Lee ordered the equipment from Mann Lake Ltd. Beekeeping Supplies & Protective Gear herself, which is paid for by the scholarship. She attended a beekeeping class with Jackson, painted and set up her boxes for the bee hive, and waited for her hive to arrive at the beginning of May.

Lee is considering going to college for agriculture after she finishes high school next year. “Bees are very important to agriculture,” said Brooke McClellan, Lee’s mother.

Lee would also eventually like to make honey and is grateful to the scholarship for enabling the next generation to try their hand at beekeeping.

In fact, she pulled out the bees on her own for the first time over Memorial Day weekend to check their brood pattern, the pattern the queen bee lays her eggs, when Jackson was out of town.

As Jackson and Lee took out the seven frames one by one to inspect the bees and the queen’s brood pattern Wednesday, May 30, they pointed out the queen bee, longer than the others and painted with a white dot on her back.

“She’s the heartbeat of the hive,” Jackson said. “If there was no queen in there, they’d be running everywhere looking like a bunch of frantic kids in a playground.”

Being careful not to squish any bees as he replaced the frame, Jackson pulled out the next frame, which was waxy with honeycomb. Scraping away at it with a small knife he inspected the honey while the bees flocked to the point of intrusion to lick up the sweet nectar.

“You see how clear that is? Probably black locus honey,” Jackson said as he showed Lee how the bees were already repairing the hole he created in the honeycomb and offering a taste of the honey.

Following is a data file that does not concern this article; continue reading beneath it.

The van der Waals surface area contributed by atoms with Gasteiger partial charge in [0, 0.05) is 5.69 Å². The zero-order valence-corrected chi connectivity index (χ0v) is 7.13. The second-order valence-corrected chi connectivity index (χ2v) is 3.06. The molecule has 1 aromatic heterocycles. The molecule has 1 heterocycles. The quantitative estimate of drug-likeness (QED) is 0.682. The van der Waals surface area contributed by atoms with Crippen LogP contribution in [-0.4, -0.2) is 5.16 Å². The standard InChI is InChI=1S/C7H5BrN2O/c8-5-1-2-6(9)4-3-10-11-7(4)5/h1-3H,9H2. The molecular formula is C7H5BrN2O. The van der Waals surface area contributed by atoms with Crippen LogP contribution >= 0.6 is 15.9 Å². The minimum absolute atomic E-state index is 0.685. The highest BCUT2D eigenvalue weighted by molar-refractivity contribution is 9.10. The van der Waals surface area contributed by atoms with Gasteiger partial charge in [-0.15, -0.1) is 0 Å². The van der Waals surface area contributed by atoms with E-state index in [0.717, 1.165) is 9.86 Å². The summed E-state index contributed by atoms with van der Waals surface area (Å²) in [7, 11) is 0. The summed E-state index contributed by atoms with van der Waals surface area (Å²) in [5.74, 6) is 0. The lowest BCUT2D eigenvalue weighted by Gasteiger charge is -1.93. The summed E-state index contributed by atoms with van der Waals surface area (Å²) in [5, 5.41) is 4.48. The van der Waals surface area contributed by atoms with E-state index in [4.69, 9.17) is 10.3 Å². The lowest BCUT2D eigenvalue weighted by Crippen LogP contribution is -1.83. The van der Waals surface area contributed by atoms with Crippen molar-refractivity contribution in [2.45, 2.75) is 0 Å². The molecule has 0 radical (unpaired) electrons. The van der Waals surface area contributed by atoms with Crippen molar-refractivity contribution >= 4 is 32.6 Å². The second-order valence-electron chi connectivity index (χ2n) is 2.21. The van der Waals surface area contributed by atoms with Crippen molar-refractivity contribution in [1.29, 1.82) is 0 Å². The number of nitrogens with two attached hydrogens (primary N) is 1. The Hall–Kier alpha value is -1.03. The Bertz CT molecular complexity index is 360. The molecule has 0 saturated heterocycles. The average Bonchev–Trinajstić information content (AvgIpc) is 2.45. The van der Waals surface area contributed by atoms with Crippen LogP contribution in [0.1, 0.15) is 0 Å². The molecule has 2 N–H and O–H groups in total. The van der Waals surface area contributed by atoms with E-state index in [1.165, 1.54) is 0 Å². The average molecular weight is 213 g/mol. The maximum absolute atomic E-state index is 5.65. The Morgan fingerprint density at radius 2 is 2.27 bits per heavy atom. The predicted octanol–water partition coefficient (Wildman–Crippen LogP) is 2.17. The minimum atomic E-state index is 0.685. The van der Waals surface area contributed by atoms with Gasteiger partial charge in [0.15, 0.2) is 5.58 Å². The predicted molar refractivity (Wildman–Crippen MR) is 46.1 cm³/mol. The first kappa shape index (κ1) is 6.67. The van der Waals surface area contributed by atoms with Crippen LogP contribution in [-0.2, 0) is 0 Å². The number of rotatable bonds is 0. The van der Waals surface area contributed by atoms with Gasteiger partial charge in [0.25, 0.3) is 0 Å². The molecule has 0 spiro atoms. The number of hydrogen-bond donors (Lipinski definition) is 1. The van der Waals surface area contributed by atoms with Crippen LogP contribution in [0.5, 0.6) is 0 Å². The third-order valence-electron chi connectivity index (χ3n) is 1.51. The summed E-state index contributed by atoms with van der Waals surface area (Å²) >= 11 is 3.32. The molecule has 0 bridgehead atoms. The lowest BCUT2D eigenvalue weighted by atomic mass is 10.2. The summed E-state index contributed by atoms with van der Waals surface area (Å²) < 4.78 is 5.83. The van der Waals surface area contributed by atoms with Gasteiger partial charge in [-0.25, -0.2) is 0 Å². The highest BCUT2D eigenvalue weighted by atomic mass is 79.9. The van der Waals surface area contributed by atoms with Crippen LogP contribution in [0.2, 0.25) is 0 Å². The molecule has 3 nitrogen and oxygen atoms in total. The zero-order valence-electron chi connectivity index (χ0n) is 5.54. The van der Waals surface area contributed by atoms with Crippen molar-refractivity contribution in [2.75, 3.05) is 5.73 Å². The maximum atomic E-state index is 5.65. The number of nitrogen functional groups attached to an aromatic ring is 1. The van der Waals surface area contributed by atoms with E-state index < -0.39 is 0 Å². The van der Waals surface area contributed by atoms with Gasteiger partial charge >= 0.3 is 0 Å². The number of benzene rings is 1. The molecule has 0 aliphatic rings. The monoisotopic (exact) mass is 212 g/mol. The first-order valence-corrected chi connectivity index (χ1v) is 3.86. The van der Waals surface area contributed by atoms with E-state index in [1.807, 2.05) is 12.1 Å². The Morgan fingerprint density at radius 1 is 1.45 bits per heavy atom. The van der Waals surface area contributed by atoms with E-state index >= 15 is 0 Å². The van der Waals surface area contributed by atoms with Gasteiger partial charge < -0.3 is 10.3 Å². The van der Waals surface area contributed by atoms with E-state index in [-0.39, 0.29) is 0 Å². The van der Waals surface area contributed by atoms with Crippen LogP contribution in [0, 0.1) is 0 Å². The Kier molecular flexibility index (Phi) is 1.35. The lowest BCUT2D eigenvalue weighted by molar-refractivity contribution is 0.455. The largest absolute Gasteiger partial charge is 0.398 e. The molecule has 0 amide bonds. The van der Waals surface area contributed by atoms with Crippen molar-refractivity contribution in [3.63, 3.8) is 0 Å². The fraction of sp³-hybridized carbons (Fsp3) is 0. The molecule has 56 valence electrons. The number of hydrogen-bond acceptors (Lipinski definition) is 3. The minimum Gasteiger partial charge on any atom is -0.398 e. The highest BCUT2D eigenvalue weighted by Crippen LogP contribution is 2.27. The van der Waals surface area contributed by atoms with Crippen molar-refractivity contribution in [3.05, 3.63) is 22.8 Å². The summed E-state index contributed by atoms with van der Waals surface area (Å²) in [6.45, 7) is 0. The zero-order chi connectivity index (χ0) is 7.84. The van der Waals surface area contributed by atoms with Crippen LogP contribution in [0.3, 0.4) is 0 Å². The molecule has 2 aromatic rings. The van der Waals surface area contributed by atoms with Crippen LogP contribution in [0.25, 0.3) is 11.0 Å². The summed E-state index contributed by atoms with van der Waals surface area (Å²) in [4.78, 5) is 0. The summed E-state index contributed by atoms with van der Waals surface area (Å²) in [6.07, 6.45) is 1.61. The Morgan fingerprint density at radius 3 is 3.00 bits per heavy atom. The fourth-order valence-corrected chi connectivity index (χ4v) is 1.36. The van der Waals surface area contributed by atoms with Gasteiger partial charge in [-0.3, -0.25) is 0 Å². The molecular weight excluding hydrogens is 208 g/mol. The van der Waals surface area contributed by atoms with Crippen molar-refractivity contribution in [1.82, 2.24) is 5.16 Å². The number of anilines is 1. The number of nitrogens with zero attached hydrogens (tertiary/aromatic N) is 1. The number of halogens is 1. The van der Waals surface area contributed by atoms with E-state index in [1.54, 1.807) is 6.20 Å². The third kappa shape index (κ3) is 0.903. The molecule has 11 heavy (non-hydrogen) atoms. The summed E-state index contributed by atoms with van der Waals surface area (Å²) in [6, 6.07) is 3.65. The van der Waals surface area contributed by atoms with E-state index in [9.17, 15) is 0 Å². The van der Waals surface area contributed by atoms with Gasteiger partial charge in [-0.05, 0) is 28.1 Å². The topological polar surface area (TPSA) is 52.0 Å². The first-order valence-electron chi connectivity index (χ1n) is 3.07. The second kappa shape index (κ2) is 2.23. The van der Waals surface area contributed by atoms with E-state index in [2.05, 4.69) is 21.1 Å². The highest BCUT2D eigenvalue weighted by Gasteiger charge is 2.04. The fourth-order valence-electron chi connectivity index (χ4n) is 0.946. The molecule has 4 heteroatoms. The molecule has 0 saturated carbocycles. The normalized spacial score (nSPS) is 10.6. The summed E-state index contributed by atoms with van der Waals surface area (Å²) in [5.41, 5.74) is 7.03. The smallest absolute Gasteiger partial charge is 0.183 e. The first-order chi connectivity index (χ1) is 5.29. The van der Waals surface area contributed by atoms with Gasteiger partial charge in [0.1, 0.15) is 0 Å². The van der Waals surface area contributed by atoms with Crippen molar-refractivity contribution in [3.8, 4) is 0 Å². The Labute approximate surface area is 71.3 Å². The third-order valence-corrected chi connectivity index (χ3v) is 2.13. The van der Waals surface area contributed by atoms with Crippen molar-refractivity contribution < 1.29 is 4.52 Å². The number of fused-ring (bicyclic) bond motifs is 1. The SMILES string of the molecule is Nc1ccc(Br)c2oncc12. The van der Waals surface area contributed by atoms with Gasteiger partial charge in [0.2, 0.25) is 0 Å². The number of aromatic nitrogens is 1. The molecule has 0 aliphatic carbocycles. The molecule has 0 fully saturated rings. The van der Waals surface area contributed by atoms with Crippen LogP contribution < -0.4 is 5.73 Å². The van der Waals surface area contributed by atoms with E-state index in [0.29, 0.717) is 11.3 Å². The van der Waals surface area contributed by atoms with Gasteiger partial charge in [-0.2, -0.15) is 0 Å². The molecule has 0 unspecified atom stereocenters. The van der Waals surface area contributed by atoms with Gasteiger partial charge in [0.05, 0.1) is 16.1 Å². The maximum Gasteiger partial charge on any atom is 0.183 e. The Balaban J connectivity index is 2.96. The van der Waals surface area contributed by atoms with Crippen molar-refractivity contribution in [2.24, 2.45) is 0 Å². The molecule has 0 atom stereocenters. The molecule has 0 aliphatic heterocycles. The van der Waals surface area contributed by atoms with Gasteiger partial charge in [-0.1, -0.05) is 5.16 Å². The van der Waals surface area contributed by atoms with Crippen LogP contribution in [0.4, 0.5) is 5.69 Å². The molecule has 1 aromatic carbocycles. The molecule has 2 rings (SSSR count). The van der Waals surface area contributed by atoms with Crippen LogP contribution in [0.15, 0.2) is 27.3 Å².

Each year the average hive yields 60 pounds of honey. The first student Jackson mentored last year, however, pulled 130 pounds of honey from one of his hives. “He did exceptionally well with his bees,” Jackson said.

Jackson said he usually only mentors students until the fall when they are plenty capable of handling their hive on their own, but he also loves teaching and said he will continue to do so as long as people keep learning.

While the goal of the first year in beekeeping is for the bees to survive the winter, Lee hopes to collect some honey to keep and give as gifts. As her hive grows, she hopes she can begin selling it. She will collect the honey around Labor Day.

“I’m planning on bottling it up, see how much we’ve got,” Lee said.

With the seven frames in Lee’s hive almost filled, Jackson told her she could probably add a new frame or two in a couple weeks before placing a new box on top of the hive. Bees naturally want to build up, Jackson explained, adding that of his 60 hives some of them are taller than he is.

While Lee’s hive currently has around 25,000 to 30,000 bees, Jackson estimated, a strong hive will have 60,000 bees and one queen.

“They’re really amazing creatures,” McClellan admired.

Beekeeping for Lee’s family is already becoming a family hobby, with her six-year-old sister impatiently awaiting her own beekeeping jacket so she can learn alongside Lee.

“Beekeeping is the second oldest profession in the world,” Jackson preached to his pupils. “Back in biblical times, (honey) is what they used for mummifying bodies. It doesn’t go bad as long as it’s processed right … Today, it’s all ages that are getting into beekeeping,” he said.